by Aline Zucco
The gender pay gap of 21 percent in Germany is partly due to the fact that men and women work in different occupations. However, considerable pay gaps between men and women can also be observed within occupations, although the gap is not constant across occupations. In particular, there is a substantial gender pay gap in occupations with non-linear earnings, i.e. earnings increase
By Elke Holst and Katharina Wrohlich
The gender quota for supervisory boards is continuing to show its impact: the proportion of women on the supervisory boards of the 200 highest-performing companies in Germany increased by over two percentage points to 27 percent the past year. In the 100 largest companies, it increased by over three percentage points to 28 percent. However, there are now ...
By Elke Holst and Katharina Wrohlich
The proportion of women on executive boards of the 100 largest banks stagnated at almost nine percent in 2018. In the 60 largest insurance companies, the proportion increased by a good percentage point to almost ten percent. While growth on executive boards has been weakening in past years, it is now slowing down on supervisory boards in the financial sector .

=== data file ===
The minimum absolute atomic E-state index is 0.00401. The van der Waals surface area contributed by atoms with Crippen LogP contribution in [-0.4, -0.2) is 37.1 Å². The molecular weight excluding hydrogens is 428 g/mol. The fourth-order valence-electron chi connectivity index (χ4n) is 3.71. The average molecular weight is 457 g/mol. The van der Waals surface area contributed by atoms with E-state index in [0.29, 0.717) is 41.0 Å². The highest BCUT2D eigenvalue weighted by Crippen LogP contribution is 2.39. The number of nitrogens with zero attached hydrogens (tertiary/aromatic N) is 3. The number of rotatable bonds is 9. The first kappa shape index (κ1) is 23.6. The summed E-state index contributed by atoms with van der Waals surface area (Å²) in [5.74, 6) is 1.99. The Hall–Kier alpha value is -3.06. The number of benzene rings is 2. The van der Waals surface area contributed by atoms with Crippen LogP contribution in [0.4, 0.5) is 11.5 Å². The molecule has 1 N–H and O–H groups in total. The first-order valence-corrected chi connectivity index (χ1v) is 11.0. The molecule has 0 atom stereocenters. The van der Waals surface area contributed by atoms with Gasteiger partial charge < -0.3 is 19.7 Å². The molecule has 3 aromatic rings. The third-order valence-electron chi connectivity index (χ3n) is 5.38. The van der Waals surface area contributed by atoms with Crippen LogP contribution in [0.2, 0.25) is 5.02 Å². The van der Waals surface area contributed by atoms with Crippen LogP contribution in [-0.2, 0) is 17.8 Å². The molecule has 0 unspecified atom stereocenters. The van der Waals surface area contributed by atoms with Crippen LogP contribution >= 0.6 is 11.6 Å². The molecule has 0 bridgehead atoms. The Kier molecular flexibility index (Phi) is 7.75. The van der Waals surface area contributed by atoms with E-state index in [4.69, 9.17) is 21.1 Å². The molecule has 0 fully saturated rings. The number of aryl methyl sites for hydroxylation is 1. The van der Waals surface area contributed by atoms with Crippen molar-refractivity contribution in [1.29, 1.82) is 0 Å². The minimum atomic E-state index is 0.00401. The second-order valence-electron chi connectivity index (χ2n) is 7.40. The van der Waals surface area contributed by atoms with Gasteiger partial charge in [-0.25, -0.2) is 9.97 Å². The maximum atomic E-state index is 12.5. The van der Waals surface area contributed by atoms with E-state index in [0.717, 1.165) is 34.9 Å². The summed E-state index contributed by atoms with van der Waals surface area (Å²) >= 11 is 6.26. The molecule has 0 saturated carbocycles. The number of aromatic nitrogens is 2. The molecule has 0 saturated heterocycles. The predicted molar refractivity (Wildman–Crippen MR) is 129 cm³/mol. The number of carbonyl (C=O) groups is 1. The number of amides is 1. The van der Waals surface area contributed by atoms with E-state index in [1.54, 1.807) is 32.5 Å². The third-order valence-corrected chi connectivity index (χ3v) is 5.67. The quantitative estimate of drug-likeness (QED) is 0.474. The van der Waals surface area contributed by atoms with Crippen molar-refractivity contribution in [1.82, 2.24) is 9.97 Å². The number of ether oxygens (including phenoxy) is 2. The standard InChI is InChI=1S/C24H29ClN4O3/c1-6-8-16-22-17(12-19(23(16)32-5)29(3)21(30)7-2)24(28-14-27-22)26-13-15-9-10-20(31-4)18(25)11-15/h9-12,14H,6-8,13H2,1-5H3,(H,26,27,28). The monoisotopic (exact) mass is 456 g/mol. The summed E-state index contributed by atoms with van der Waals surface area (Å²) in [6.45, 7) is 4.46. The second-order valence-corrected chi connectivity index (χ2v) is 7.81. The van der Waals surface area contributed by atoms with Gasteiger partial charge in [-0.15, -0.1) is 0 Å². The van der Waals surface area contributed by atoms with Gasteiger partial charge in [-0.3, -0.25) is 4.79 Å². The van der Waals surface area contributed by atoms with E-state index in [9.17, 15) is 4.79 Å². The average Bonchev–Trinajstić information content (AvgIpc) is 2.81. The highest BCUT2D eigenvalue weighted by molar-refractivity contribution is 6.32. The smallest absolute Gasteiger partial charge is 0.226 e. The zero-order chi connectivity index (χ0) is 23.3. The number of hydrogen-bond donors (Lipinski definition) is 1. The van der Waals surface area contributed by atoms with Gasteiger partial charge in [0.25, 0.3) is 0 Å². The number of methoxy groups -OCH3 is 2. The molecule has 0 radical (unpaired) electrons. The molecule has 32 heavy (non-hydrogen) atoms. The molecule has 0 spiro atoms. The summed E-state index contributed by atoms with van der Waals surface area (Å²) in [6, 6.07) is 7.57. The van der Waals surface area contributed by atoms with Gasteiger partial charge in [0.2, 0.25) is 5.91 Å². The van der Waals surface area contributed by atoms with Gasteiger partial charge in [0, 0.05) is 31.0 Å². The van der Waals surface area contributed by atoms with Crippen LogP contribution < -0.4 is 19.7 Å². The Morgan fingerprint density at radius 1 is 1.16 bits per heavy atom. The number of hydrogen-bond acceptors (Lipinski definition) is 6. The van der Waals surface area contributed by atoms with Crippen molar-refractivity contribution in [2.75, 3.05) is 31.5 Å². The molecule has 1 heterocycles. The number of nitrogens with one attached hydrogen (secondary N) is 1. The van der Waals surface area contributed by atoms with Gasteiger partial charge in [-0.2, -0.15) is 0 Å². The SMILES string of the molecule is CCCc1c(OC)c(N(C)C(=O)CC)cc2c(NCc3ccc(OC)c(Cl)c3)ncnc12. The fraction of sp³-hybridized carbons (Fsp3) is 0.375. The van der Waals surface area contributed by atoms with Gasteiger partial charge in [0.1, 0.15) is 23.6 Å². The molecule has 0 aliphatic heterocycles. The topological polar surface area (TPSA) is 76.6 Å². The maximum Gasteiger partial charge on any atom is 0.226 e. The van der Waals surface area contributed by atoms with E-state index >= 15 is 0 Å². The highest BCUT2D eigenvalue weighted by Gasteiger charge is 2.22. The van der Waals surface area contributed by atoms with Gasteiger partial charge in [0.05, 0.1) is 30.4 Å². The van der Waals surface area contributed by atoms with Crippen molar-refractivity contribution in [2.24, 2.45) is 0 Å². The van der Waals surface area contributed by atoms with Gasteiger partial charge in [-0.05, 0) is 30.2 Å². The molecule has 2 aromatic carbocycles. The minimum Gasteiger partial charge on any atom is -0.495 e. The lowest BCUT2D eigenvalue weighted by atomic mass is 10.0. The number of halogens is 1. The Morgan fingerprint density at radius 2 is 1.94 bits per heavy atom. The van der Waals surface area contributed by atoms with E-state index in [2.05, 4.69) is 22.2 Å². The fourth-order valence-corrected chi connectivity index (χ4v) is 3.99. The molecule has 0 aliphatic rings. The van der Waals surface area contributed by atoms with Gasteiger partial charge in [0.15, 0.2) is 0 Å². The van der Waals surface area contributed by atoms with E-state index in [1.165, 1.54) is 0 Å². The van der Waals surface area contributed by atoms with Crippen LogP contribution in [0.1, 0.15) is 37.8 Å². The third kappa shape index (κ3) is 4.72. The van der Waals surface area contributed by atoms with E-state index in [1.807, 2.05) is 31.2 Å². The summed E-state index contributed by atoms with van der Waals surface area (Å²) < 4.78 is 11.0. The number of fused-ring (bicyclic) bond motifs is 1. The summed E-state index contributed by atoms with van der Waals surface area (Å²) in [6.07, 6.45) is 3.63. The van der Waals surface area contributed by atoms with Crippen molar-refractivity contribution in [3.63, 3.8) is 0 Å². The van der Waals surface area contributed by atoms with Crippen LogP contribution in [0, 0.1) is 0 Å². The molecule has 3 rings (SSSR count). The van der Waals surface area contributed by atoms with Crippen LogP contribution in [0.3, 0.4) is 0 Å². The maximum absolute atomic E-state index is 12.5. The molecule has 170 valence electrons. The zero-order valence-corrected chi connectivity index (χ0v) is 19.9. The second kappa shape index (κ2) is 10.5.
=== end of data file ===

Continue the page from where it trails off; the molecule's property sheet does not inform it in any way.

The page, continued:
Women still earn less than men on average in Germany. This applies to management positions even more: between 2010 and 2016, there was an average gender pay gap of 30 percent in gross hourly earnings. If gender-specific differences in relevant wage determinants are excluded, a pay gap of 11 percent remains. With seven percentage points, full-time work experience explains the gender pay gap to ...
DIW Berlin, Humboldt University and WZB are jointly organizing a workshop on Gender Economics. The aim of this workshop is to bring together an international group of labor and experimental economists. Topics of interest include, but are not limited to:
Dynamics of gender gaps in education and labor market outcomes
Interactions between gender norms, institutions and economic outcomes